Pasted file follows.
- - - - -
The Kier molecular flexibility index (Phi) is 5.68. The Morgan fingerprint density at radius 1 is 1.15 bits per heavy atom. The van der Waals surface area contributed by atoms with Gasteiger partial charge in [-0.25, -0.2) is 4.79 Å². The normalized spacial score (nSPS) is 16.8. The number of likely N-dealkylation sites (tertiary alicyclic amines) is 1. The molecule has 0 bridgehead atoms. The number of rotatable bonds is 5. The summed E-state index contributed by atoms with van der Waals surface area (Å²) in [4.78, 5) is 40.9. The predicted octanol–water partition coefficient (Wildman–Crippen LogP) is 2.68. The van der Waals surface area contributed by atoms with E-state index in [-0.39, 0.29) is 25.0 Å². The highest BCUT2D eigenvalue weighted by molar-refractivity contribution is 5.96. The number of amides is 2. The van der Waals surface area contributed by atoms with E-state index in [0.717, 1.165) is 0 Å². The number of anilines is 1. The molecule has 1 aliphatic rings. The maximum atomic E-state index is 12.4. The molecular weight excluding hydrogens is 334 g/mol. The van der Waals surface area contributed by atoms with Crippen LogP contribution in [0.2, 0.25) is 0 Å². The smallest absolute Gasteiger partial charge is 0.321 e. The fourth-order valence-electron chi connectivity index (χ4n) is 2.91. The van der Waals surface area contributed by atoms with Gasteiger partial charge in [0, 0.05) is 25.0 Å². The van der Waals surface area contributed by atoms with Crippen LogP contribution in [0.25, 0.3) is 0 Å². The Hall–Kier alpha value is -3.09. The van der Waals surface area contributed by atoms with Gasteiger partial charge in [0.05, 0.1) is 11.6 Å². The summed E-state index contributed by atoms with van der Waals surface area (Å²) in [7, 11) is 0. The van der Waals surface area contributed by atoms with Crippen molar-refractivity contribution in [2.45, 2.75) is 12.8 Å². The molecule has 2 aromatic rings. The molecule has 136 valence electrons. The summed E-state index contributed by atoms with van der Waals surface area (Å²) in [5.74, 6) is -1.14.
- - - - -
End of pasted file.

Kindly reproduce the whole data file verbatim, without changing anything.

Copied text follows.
The Kier molecular flexibility index (Phi) is 5.68. The Morgan fingerprint density at radius 1 is 1.15 bits per heavy atom. The van der Waals surface area contributed by atoms with Gasteiger partial charge in [-0.25, -0.2) is 4.79 Å². The normalized spacial score (nSPS) is 16.8. The number of likely N-dealkylation sites (tertiary alicyclic amines) is 1. The molecule has 0 bridgehead atoms. The number of rotatable bonds is 5. The summed E-state index contributed by atoms with van der Waals surface area (Å²) in [4.78, 5) is 40.9. The predicted octanol–water partition coefficient (Wildman–Crippen LogP) is 2.68. The van der Waals surface area contributed by atoms with E-state index in [-0.39, 0.29) is 25.0 Å². The highest BCUT2D eigenvalue weighted by molar-refractivity contribution is 5.96. The number of amides is 2. The van der Waals surface area contributed by atoms with E-state index in [0.717, 1.165) is 0 Å². The number of anilines is 1. The molecule has 1 aliphatic rings. The maximum atomic E-state index is 12.4. The molecular weight excluding hydrogens is 334 g/mol. The van der Waals surface area contributed by atoms with Crippen LogP contribution in [0.2, 0.25) is 0 Å². The smallest absolute Gasteiger partial charge is 0.321 e. The fourth-order valence-electron chi connectivity index (χ4n) is 2.91. The van der Waals surface area contributed by atoms with Gasteiger partial charge in [0, 0.05) is 25.0 Å². The van der Waals surface area contributed by atoms with Crippen LogP contribution in [0.25, 0.3) is 0 Å². The Hall–Kier alpha value is -3.09. The van der Waals surface area contributed by atoms with Gasteiger partial charge in [0.05, 0.1) is 11.6 Å². The summed E-state index contributed by atoms with van der Waals surface area (Å²) in [7, 11) is 0. The van der Waals surface area contributed by atoms with Crippen molar-refractivity contribution in [2.45, 2.75) is 12.8 Å². The molecule has 2 aromatic rings. The molecule has 136 valence electrons. The summed E-state index contributed by atoms with van der Waals surface area (Å²) in [5.74, 6) is -1.14.